The team had been driving to a training camp in neighboring Jordan in May 2006, when their convoy was stopped and all 15 athletes abducted along a road between the cities of Fallujah and Ramadi, in Anbar province.
Also on Saturday, an explosion leveled a Sunni mosque Saturday in Basra, residents said, in the second retaliatory attack in as many days for the toppling of minarets at a prized Shiite shrine in Samarra.
Members of the Anbar Salvation Council, a group of Sunni tribal leaders who have partnered with U.S. and Iraqi officials to fight Al Qaeda influence in Anbar, found the 13 bodies Friday west of Ramadi, near the main highway leading to Jordan, said Anbar police Col. Rashid Nayef. Two of the athletes remained unaccounted for.
The remains — mostly skulls and bones entangled in tattered sports uniforms — were transferred to Imam Ali Hospital in Baghdad's predominantly Shiite Sadr City neighborhood, home to most of the athletes. A doctor there, who spoke on condition of anonymity for security reasons, said the bones would undergo DNA testing to determine their identities.
Relatives gathered at the hospital Saturday to mourn the victims. Women in black robes cried out while men hoisted rickety wood coffins atop minivans and cars. Plastic athletic sandals lay scattered on the ground near the bodies.
The athletes were members of a private sports club that hopes to one day send members to the Olympics.
"His dream was to represent his country in sports, but instead he was killed," said Ali Kanoun, cousin of one of the victims, Rasoul Salah.
"I tell the killers, you should point your guns at the Americans and the foreigners (fighting in Iraq) instead of hurting athletes who were representing all of Iraq, not their tribe or sect," Kanoun said by telephone from a crowd of mourners at Imam Ali Hospital.
Athletes and sports officials have increasingly become targets of threats, kidnappings and assassination attempts in Iraq, either as part of tit-for-tat violence between Shiites and Sunnis or for ransom.
Victims have included the Sunni head of one of Iraq's leading soccer clubs, an Iraqi international soccer referee, a top player on the Iraqi Olympic soccer team and a national volleyball player.
A blind Iraqi athlete and paralympics coach were kidnapped last year but later released unharmed after sports officials said their abductors determined neither man was linked to the Sunni insurgency.
Gunmen also kidnapped the chairman of Iraq's National Olympic Committee and at least 30 other officials last year, including the presidents of the tae kwon do and boxing federations, in a bold daylight raid on a sports conference in the heart of Baghdad. Iraq's national wrestling coach, a Sunni, was killed around the same time in a Shiite district of Baghdad.
Meanwhile, Iraqi police did not immediately respond to the bombing of the al-Ashrah al-Mubashra mosque, witnesses said, raising fears that the city's Shiite-dominated security forces were unwilling to stop sectarian attacks on Sunni landmarks.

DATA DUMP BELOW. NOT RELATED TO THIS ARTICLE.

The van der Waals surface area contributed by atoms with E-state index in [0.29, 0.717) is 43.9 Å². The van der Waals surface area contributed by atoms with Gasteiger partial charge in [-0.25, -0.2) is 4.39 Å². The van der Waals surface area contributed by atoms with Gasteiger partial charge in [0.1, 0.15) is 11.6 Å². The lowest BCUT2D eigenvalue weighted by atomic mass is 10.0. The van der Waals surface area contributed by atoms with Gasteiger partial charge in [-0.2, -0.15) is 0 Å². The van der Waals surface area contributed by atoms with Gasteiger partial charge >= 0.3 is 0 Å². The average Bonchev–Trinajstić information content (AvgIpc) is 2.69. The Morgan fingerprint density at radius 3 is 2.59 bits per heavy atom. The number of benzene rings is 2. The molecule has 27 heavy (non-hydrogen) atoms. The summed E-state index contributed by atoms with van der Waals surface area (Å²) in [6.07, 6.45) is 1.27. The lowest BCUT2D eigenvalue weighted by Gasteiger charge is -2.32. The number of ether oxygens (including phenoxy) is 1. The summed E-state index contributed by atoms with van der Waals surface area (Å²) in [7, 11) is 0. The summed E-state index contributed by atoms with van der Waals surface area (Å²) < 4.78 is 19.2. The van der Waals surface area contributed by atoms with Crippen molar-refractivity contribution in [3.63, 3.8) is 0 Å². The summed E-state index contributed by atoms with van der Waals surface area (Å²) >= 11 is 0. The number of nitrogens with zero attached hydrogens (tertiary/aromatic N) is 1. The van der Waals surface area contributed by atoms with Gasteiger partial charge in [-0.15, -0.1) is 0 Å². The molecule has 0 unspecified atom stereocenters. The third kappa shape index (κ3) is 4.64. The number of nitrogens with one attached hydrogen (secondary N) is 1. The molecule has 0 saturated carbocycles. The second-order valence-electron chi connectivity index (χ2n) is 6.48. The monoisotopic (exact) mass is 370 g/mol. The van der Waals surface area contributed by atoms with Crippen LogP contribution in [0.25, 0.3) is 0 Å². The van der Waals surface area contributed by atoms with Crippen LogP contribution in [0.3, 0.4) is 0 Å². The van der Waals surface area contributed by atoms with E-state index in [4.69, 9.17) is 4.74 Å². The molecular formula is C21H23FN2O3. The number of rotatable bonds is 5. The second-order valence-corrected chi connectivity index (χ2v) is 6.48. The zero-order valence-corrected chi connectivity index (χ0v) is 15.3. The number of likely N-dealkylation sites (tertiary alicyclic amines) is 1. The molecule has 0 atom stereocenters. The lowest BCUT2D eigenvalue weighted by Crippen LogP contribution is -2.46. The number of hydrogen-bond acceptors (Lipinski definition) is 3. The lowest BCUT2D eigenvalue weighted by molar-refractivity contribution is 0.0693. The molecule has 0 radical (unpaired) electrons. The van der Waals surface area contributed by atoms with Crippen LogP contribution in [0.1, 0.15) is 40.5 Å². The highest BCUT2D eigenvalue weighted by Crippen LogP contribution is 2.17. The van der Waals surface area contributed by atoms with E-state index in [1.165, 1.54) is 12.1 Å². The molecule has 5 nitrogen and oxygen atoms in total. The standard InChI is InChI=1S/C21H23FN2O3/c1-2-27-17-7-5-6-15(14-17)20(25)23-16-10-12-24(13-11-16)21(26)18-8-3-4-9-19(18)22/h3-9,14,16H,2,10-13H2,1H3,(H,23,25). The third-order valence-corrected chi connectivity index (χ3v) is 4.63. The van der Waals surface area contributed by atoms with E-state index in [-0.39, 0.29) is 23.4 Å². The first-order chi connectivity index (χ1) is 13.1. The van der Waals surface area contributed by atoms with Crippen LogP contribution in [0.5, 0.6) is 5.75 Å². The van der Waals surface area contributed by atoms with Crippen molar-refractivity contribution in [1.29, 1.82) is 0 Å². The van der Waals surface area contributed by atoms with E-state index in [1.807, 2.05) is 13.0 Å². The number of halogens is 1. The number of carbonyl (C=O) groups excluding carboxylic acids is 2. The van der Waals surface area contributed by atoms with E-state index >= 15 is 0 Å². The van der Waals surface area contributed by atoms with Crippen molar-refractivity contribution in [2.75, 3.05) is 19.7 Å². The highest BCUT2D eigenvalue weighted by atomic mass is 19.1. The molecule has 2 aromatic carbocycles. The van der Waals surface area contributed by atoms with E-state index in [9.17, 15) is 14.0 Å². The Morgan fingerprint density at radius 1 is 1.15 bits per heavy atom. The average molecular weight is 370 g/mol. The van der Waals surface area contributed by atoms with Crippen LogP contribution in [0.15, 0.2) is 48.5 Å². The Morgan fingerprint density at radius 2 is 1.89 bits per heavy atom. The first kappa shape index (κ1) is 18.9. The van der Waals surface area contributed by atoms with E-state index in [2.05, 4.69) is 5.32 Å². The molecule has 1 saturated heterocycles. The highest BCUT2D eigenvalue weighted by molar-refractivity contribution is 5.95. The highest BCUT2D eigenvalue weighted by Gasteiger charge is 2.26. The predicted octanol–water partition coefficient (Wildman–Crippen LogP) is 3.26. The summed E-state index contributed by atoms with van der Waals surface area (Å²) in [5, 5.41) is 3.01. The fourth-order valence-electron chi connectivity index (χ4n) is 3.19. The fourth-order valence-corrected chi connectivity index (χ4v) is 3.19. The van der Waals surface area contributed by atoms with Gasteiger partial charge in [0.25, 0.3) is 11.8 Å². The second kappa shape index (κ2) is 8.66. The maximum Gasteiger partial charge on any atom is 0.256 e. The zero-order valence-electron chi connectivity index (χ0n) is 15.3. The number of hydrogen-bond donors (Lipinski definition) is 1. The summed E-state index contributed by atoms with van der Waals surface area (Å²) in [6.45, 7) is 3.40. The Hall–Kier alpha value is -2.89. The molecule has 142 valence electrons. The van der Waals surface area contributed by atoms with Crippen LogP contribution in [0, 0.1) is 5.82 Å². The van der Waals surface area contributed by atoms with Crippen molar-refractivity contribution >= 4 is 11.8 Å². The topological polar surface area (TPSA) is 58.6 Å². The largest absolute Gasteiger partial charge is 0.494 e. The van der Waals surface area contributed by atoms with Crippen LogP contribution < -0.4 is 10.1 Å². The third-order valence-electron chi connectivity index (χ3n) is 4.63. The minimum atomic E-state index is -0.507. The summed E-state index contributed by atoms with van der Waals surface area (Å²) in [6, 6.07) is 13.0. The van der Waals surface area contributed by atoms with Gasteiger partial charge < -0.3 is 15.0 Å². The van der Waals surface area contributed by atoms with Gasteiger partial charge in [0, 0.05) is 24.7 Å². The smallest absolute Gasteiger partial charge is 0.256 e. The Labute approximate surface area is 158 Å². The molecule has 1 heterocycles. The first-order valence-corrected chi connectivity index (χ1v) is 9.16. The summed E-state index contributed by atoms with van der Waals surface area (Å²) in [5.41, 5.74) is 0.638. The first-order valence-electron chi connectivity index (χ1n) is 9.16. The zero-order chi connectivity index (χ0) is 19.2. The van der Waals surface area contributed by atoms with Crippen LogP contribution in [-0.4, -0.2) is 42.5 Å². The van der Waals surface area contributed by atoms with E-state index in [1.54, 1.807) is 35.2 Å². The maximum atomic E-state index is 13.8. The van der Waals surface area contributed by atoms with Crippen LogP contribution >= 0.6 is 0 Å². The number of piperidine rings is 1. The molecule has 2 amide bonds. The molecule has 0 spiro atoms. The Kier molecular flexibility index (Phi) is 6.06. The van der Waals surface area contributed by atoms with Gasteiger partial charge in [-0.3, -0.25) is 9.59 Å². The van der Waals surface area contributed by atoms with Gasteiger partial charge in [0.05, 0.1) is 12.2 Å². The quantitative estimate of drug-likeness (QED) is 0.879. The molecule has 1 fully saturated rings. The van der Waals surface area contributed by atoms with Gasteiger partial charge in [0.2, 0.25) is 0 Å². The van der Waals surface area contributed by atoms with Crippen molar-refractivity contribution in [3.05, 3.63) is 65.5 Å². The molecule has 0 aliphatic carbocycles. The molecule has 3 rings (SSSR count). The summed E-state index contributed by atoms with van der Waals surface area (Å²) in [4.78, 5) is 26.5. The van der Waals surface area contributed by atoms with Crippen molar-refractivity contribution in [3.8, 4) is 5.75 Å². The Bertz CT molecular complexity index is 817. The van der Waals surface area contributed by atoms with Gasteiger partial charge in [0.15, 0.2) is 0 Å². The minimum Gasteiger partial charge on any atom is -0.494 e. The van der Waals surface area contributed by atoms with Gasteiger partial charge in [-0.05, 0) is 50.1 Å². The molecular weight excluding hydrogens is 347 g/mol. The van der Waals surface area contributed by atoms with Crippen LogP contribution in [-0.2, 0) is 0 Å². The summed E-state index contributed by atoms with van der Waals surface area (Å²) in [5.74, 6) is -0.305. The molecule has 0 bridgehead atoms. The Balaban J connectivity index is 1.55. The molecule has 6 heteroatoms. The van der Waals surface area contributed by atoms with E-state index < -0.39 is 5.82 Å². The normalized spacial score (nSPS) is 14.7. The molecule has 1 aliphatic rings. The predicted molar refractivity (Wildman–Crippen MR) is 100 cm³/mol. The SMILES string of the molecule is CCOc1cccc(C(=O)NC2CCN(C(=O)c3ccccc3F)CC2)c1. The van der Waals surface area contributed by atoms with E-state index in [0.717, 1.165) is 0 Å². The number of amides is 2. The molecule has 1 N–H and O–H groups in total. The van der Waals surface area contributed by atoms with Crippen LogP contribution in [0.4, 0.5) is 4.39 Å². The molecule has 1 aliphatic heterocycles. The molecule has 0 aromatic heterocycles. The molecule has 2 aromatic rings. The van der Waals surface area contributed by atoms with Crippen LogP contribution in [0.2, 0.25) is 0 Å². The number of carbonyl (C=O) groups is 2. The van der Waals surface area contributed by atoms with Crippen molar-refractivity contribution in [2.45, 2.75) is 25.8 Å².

Defense Secretary Robert Gates was in Baghdad, where a citywide curfew remained in place to prevent mosque attacks or other retaliatory violence. He was expected to press the Iraqi government to move more quickly toward political reconciliation and other vital reforms that many see as critical to gaining control of violence in the country.
Bombers loaded into pickup trucks pulled up to the al-Ashrah al-Mubashra mosque in Basra's al-Hakimiya district at dawn, residents in nearby houses said. Minutes after they left, a huge explosion tore through the building, leveling it completely.
It was unclear whether there were any guards present at the time, and why Iraqi security forces did not intervene. Witnesses said they saw no sign of any immediate response from police.
As they were leaving, the insurgents wrote graffiti on the mosque complex's outer wall with the names of revered Shiite saints, witnesses said. They also hoisted a green Shiite flag over a crumbling part of the mosque complex, they said.
Some nearby houses were damaged in the blast, but no injuries were reported.
Basra is Iraq's second-largest city, located 340 miles southeast of Baghdad.
On Friday, police said bombers posing as television cameramen destroyed another important Sunni mosque near Basra, the Talha Bin al-Zubair shrine. Afterward, Prime Minister Nouri al-Maliki ordered an indefinite curfew in Basra, which remained in effect Saturday.
The attacks were in apparent retaliation for the suspected Al Qaeda bombing of the Shiite Askariya shrine in Samarra three days earlier. Wednesday's explosions brought down the mosque's towering minarets and stoked panic that Iraq could fall further into a spiral of sectarian killings.
In February 2006, Sunni militants blew up the same shrine's glistening golden dome, in an attack whose aftermath has killed tens of thousands of Iraqis.
Meanwhile, radical cleric Muqtada al-Sadr called on Iraqi Shiites Saturday to gather next month at the Askariya shrine to show their commitment to their faith.
In a statement, al-Sadr said the pilgrimage to the shrine will climax July 7, which falls on the birthday of Fatima al-Zahraa, daughter of Islam's 7th century Prophet Muhammad and wife of Imam Ali, the founder of the Shiite faith.
"I hope the Sunnis of Iraq will be there waiting for you, paving the road with roses and basil leaves, opening their hearts and their homes to you," he said. "Let your pilgrimage be one of love, peace, security and unity ... go bearing olive branches and wearing shrouds."